Betsy DeVos Says College Admissions Scam Is "Not Fair" in Fox News Interview, Says Dept. of Education Is Looking Into Scheme

Secretary of Education Betsy DeVos weighed in on the largest college admissions scam ever prosecuted by the Department of Justice, saying Americans deserve "equal opportunity for all students."

During Wednesday's edition of The Daily Briefing With Dana Perino on Fox News, DeVos spent approximately 90 seconds of a five-minute interview answering questions about whether the Department of Education's policies might have played a part in the scandal.

"We are still researching and looking into how the department might interface with this," DeVos said. "Obviously, this is a Department of Justice operation, but we are looking very closely at it, and we'll see if any of the regulations that we are responsible for have been broken."

The scam, dubbed Operation Varsity Blues by the FBI, implicated 33 parents and 22 higher education officials from institutions across the country. Parents allegedly paid more than $25 million combined to have their children's ACT and SAT answers corrected and, in some cases, have the children named as athletic recruits for sports they never played.

The scam was allegedly masterminded by William Rick Singer of California, who helped parents get their children admitted to top colleges and universities through bribes, according to court documents.

Celebrities Felicity Huffman and Lori Loughlin were among the parents indicted in the case. Both Huffman and Loughlin were arrested by federal authorities and released on bond by Wednesday night.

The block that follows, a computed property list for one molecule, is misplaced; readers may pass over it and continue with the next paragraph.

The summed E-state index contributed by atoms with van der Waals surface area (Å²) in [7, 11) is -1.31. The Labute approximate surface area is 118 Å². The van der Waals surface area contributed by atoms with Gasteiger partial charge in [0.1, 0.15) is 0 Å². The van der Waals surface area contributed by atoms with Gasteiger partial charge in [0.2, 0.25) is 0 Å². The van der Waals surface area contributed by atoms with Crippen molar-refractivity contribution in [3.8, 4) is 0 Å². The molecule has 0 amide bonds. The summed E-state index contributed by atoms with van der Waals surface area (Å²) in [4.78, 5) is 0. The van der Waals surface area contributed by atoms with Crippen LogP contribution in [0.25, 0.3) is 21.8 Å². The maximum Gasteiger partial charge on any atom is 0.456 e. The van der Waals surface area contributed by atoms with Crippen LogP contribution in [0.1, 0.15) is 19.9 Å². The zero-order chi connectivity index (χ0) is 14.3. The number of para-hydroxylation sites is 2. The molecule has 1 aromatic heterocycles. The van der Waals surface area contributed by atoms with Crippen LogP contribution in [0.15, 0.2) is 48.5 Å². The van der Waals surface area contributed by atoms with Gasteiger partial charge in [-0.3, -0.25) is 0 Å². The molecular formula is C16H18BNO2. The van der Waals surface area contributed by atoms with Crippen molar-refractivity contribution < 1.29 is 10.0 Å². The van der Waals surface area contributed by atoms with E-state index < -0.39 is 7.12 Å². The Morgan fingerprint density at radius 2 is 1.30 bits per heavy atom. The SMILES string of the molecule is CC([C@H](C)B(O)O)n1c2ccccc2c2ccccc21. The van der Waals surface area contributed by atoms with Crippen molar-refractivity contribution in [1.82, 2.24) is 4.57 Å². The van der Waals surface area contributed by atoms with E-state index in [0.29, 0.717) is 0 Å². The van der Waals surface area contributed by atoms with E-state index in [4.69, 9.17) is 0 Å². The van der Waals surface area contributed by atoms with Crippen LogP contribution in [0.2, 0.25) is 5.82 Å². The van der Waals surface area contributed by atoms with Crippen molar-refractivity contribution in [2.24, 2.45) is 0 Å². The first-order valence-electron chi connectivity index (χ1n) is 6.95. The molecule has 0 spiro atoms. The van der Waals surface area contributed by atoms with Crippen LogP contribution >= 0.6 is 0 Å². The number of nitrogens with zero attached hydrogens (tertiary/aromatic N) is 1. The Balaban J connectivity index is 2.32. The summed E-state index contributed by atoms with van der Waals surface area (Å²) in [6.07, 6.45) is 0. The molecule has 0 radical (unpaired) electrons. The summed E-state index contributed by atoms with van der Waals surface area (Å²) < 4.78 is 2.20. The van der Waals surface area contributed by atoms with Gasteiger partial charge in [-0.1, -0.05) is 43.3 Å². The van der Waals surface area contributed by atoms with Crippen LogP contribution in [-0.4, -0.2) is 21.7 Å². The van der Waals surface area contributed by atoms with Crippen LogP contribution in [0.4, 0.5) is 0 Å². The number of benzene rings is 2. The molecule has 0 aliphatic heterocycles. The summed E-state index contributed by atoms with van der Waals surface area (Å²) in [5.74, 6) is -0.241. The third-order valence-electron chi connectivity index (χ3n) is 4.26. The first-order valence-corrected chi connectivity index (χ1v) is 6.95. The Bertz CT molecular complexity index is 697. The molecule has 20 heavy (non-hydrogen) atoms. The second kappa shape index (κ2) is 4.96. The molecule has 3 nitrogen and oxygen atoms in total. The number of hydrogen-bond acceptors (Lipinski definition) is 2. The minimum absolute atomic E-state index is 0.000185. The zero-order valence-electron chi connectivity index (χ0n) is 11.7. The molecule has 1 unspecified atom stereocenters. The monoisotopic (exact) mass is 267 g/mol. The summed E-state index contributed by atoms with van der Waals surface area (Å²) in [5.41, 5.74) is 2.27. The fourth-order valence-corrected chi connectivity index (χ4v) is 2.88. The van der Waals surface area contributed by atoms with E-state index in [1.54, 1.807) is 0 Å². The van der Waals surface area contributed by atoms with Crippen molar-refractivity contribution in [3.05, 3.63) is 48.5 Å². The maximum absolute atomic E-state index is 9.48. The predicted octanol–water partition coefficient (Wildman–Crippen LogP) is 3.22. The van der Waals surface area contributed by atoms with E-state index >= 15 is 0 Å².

Perino asked DeVos whether she had considered the plight of many Americans, who spend "their entire adult lives thinking about how they're going to pay for college for their kids," to which DeVos replied that the situation was unfair.

"This is a matter that all Americans want things to be fair. And they're clearly not. This goes to K-12 education as well," DeVos said. "And we don't have the same opportunities for all students in K-12 education, we don't in higher education. And that's one of the things this administration is really advocating for: equal opportunity for all students."

DeVos said she would "absolutely" be paying close attention to the situation as it develops, before using the rest of the interview to discuss the Department of Education's plan to propose teacher vouchers for professional development.

A portion of the proposal includes a tax credit that would become scholarships for students across the country, with states deciding whether or not to participate. The estimated cost for the teacher voucher program would be $200 million, DeVos told Perino.